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My wife's ancestors - Craufurd - Contents


Craufurd

Sometimes spelt "Crawford".



Sir Reginald de Craufurd, 1st Sheriff of Ayrshire,
mar Margaret Loudoun [dau and heir of James de Loudoun, of Loudoun, Ayrshire],
made hereditary Sheriff of Ayrshire 1203,
had issue:


Hugh Craufurd, of Loudoun, 2nd Sheriff of Ayrshire,
inherited Loudoun,
granted Crosbie, Ayrshire in 1226,
[Burkes Peerage] has established that it was him who was granted Crosbie, NOT his son after the Battle of Largs,
had issue:


Hugh Craufurd, of Loudoun, 3rd Sheriff of Ayrshire,
leader in the Battle of Largs against Norway, 1263,
had issue:


  1. Sir Reginald Craufurd, of Loudoun, 4th Sheriff of Ayrshire,
    of Loudoun and Crosbie,
    mar Cecilia ----,
    supposed to have been a father figure to his nephew William Wallace after Wallace's father died early,
    Wallace is supposed to have stayed for a time at his uncle Sir Reginald's house, at Loudoun or Crosbie (or both),
    Sir Reginald is portrayed in Blind Harry's 15th cent account of William Wallace as a loyal and supportive uncle to young Wallace,
    died 1297,
    the story is he was killed by agents of Edward I in the "Barns of Ayr" incident (also called "The Black Parliament"), and it is this that motivated his nephew to begin his rebellion against the English in 1297, but some regard this as legend,
    had issue:

    1. Reginald Craufurd, 5th Sheriff of Ayrshire, had issue:

      1. Susanna Craufurd, mar 1318 to Duncan Campbell.
        This branch inherited Loudoun,
        which later became seat of the Earls of Loudoun.

    2. William Crawford, or Craufurd,
      was a leader of his cousin Wallace's rebellion, 1297-98, became his 2nd in command.

    3. Hugh Craufurd, of Crosbie,
      died 1319,
      had issue:

      1. Sir Reginald Craufurd, 1st Laird of Auchenames, born 1283.


  2. Margaret Crawford, or Craufurd,
    mar Alan Wallace,
    "Sir Malcolm Wallace" was the traditional name for Wallace's father, but the Lübeck letter is signed "William, son of Alan Wallace",
    had issue:

    1. William Wallace, born c.1272,
      hero of Wars of Scottish Independence,
      led rebellion against the English, 1297-98,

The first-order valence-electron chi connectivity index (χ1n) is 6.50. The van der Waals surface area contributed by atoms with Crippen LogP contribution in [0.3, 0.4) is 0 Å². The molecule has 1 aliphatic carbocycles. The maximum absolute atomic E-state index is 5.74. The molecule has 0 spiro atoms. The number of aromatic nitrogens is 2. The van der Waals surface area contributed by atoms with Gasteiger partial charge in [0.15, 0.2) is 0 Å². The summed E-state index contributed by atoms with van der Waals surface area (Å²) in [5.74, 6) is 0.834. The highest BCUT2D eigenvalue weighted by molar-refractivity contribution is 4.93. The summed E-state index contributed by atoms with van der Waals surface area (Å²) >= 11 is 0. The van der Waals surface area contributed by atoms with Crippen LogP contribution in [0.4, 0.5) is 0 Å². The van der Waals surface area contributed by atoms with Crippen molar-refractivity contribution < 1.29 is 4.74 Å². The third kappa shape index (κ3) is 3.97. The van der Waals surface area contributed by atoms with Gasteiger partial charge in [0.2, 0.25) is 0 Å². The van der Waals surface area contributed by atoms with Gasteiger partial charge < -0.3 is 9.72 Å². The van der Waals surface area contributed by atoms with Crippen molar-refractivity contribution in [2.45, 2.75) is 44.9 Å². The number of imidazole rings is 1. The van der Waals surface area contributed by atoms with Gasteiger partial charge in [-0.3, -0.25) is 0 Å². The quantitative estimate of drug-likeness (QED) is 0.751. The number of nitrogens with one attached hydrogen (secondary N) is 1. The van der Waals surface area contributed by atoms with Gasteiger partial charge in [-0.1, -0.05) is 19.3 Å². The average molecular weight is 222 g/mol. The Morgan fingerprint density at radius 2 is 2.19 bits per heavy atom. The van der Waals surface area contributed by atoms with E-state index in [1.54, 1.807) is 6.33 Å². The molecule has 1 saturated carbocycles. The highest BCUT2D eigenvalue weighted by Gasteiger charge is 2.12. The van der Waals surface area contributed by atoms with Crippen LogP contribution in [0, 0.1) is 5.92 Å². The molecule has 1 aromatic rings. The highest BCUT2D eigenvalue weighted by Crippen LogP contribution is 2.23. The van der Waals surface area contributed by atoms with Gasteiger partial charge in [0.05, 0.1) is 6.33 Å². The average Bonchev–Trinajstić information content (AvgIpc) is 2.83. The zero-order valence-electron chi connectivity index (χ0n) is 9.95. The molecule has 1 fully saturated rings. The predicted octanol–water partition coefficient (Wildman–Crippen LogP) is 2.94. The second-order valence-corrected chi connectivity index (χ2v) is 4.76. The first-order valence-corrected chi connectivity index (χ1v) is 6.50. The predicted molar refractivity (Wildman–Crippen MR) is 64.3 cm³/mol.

executed by Edward I in London, 1305.


  3. Hugh is also thought to be the ancestor of Craufurd of Ardmillan, including:

    1. James Craufurd, Lord Ardmillan (born 1805).




Loudoun Castle, near Galston, Ayrshire

Loudoun, near Galston, Ayrshire (see map).

The present Loudoun Castle is an early 19th century building on the site of the earlier Craufurd castle. It is thought to incorporate a 15th century keep.
The castle burnt down 1941 and is now a ruin.
The estate is now an amusement park called "Loudoun Castle".



Loudoun Castle.
From Google Maps.



Loudoun Castle.
Photo 1890. See full size.
From here.



Loudoun Castle.
Photo 2007. See larger and full size.
From here. See terms of use.
Search for more images.




Blind Harry's 15th cent account of William Wallace portrays Wallace's uncle Sir Reginald Craufurd hearing about his nephew surviving a confrontation with English soldiers while fishing at the River Irvine (which is near Loudoun, not near Crosbie):

The news did so surprise the ancient knight,
He almost fainted in his nephew’s sight:
Then bids keep the secret: “For such fishing sport,
If it be known, you might pay dearly for’t.”
“Uncle,” said Wallace to the good old man,
“I’ll push my fortune now where best I can,
Since I no longer may with you abide.
I’ll try these English geldings how they ride.”
A purse of gold the knight unto him gave.
Wallace kneel’d down, and humbly took his leave.
"When that is done, pray nephew send for more."

Sir Reginald is said to have inspired his young nephew Wallace with the statement:

Dico tibi verum, libertas optima rerum:
Nunquam Sanville sub nexu vivito, fili.

I tell you true, Freedom is best of all things to be
won. Never live under the bonds of slavery, my son.





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